Naturally, numerous variants can be provided, in particular by substituting equivalent technical means, without thereby going beyond the ambit of the invention.
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|Citing Patent||Filing date||Publication date||Applicant||Title|
|US6921395 *||Aug 16, 2002||Jul 26, 2005||Becton, Dickinson And Company||Liquid specimen collection system|
|US8663188||Dec 24, 2008||Mar 4, 2014||Aktivpak, Inc.||Dispenser and therapeutic package suitable for administering a therapeutic substance to a subject, along with method relating to same|
|US8684968||Dec 27, 2007||Apr 1, 2014||Aktivpak, Inc.||Hypodermic drug delivery reservoir and apparatus|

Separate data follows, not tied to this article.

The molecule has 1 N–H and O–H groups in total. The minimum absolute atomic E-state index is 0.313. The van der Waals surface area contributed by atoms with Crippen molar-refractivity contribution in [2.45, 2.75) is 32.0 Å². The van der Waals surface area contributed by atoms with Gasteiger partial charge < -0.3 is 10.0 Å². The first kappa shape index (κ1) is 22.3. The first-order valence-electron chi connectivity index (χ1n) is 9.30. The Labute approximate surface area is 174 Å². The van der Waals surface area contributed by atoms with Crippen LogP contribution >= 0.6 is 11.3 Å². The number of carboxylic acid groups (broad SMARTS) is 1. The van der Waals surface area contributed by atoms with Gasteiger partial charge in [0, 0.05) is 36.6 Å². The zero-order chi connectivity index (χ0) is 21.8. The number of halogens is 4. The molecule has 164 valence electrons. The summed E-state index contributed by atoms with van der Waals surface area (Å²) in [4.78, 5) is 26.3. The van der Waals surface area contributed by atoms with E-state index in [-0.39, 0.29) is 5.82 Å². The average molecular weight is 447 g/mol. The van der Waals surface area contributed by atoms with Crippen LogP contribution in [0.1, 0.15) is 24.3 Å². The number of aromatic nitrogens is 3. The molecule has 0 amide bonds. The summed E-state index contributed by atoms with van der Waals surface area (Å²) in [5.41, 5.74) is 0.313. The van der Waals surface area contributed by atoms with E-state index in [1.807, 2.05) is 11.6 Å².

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|U.S. Classification||277/637, 604/232, 215/350, 604/240, 277/644, 215/DIG.3, 604/414|
|International Classification||A61M5/31, A61M5/24, A61J1/06|
|Cooperative Classification||Y10S215/03, A61M2005/3103, A61M5/24|
|Sep 28, 2005||REMI||Maintenance fee reminder mailed|
|Mar 13, 2006||LAPS||Lapse for failure to pay maintenance fees|
|May 9, 2006||FP||Expired due to failure to pay maintenance fee|
Effective date: 20060312